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INFINITE MEASURE: Geometric Harmony in Art, Architecture, and Nature

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Designer and author Rachel Fletcher will give a gallery talk followed by a reception and book signing on Thursday, September 4 at 5 p.m.

Infinite Measure illuminates the geometric underpinnings of natural and human forms, analyzing harmonious proportions in world-famous art and architecture. Original studies include Stonehenge, Hadrian’s Pantheon in Rome, Palladio’s Villa Emo, The Philip Johnson Glass House, a Stradivarius violin, as well as examples found in nature, such as snow crystals, plants and shells.

The exhibition coincides with the publication of Fletcher’s Infinite Measure: Learning to Design in Geometric Harmony with Art, Architecture, and Nature, a creative workbook and authoritative reference guide for teachers, students, and practitioners of design, which may include architects, interior designers, landscape architects, painters and sculptors, graphic artists, stage designers, and even musical instrument makers. Taking pages from books of nature, art, and architecture, Fletcher provides visual designers with geometric methods for composing harmonious spaces and places.

The desire for harmony is universal throughout history and among all cultures. In Infinite Measure, a fundamental starting point is provided: the simple act of drawing with a compass and a rule, which can sensitize the artist to the rich subtleties of spatial harmony and proportion.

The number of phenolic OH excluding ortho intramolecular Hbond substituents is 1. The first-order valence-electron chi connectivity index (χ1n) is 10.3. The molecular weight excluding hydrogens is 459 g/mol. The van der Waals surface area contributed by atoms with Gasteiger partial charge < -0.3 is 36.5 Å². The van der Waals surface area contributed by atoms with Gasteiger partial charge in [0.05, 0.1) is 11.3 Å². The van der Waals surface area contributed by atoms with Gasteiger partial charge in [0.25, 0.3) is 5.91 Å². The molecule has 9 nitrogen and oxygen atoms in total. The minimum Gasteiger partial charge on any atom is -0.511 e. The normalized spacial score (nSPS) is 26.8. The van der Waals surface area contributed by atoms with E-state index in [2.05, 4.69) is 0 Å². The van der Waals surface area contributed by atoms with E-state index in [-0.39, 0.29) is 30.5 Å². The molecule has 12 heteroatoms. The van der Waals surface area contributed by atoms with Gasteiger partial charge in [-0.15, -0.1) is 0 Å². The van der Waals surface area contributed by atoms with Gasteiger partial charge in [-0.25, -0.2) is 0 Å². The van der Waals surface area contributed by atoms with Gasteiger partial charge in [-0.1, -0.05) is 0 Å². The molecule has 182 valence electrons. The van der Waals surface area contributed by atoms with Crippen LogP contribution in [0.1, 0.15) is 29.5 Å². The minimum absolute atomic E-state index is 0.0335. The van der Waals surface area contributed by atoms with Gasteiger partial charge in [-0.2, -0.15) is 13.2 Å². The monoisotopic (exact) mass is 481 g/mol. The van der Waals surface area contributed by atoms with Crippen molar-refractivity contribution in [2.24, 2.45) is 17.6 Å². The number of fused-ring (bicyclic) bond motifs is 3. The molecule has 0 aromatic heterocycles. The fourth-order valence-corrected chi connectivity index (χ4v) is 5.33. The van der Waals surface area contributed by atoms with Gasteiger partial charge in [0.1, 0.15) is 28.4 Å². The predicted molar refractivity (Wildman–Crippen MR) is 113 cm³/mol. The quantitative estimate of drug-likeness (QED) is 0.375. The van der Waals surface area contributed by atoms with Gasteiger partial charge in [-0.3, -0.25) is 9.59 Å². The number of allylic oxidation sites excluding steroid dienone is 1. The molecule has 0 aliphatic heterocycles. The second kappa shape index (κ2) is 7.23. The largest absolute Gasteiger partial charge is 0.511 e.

Rachel Fletcher is the author of Infinite Measure: Learning to Design in Geometric Harmony with Art, Architecture, and Nature and Harmony by Design: The Golden Mean. Her work designing theatrical spaces led to her deeper study into the principles of geometric proportion as a design system. This study and design work resulted in her receiving an International Center for Jefferson Studies Fellowship Award to study geometric proportions in Jefferson’s architectural works.

Fletcher is a faculty member of the New York School of Interior Design and contributing editor to the Nexus Network Journal. She is the founding director of Great Barrington’s Housatonic River Walk and co-director of the Upper Housatonic Valley African American Heritage Trail. To find out more about Ms. Fletcher’s work, visit her website at